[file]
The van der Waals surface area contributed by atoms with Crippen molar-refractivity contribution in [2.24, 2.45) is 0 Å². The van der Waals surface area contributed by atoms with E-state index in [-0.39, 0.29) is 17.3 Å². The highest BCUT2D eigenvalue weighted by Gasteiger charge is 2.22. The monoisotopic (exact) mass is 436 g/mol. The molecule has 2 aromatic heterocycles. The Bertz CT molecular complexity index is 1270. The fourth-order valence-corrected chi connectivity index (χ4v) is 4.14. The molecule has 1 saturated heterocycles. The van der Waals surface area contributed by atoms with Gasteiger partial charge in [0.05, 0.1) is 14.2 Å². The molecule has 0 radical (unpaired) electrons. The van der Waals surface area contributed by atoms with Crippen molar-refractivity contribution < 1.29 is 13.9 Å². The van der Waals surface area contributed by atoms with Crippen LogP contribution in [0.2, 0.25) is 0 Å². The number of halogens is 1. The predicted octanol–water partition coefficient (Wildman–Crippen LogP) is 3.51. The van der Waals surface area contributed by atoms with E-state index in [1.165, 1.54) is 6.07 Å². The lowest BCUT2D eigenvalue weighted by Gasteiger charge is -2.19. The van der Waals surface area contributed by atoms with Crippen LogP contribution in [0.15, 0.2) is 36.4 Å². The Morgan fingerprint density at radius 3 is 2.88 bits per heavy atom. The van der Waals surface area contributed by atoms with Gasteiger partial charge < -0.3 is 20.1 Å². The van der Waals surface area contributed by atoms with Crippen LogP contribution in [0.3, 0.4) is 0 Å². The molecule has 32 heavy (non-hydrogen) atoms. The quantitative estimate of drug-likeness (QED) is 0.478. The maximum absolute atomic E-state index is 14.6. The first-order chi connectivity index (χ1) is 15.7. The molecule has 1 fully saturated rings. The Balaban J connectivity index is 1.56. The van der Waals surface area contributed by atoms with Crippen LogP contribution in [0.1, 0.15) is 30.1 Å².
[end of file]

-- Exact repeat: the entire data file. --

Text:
The van der Waals surface area contributed by atoms with Crippen molar-refractivity contribution in [2.24, 2.45) is 0 Å². The van der Waals surface area contributed by atoms with E-state index in [-0.39, 0.29) is 17.3 Å². The highest BCUT2D eigenvalue weighted by Gasteiger charge is 2.22. The monoisotopic (exact) mass is 436 g/mol. The molecule has 2 aromatic heterocycles. The Bertz CT molecular complexity index is 1270. The fourth-order valence-corrected chi connectivity index (χ4v) is 4.14. The molecule has 1 saturated heterocycles. The van der Waals surface area contributed by atoms with Gasteiger partial charge in [0.05, 0.1) is 14.2 Å². The molecule has 0 radical (unpaired) electrons. The van der Waals surface area contributed by atoms with Crippen molar-refractivity contribution < 1.29 is 13.9 Å². The van der Waals surface area contributed by atoms with Crippen LogP contribution in [0.2, 0.25) is 0 Å². The number of halogens is 1. The predicted octanol–water partition coefficient (Wildman–Crippen LogP) is 3.51. The van der Waals surface area contributed by atoms with E-state index in [1.165, 1.54) is 6.07 Å². The lowest BCUT2D eigenvalue weighted by Gasteiger charge is -2.19. The van der Waals surface area contributed by atoms with Crippen LogP contribution in [0.15, 0.2) is 36.4 Å². The Morgan fingerprint density at radius 3 is 2.88 bits per heavy atom. The van der Waals surface area contributed by atoms with Gasteiger partial charge < -0.3 is 20.1 Å². The van der Waals surface area contributed by atoms with Crippen LogP contribution in [0.3, 0.4) is 0 Å². The molecule has 32 heavy (non-hydrogen) atoms. The quantitative estimate of drug-likeness (QED) is 0.478. The maximum absolute atomic E-state index is 14.6. The first-order chi connectivity index (χ1) is 15.7. The molecule has 1 fully saturated rings. The Balaban J connectivity index is 1.56. The van der Waals surface area contributed by atoms with Crippen LogP contribution in [0.1, 0.15) is 30.1 Å².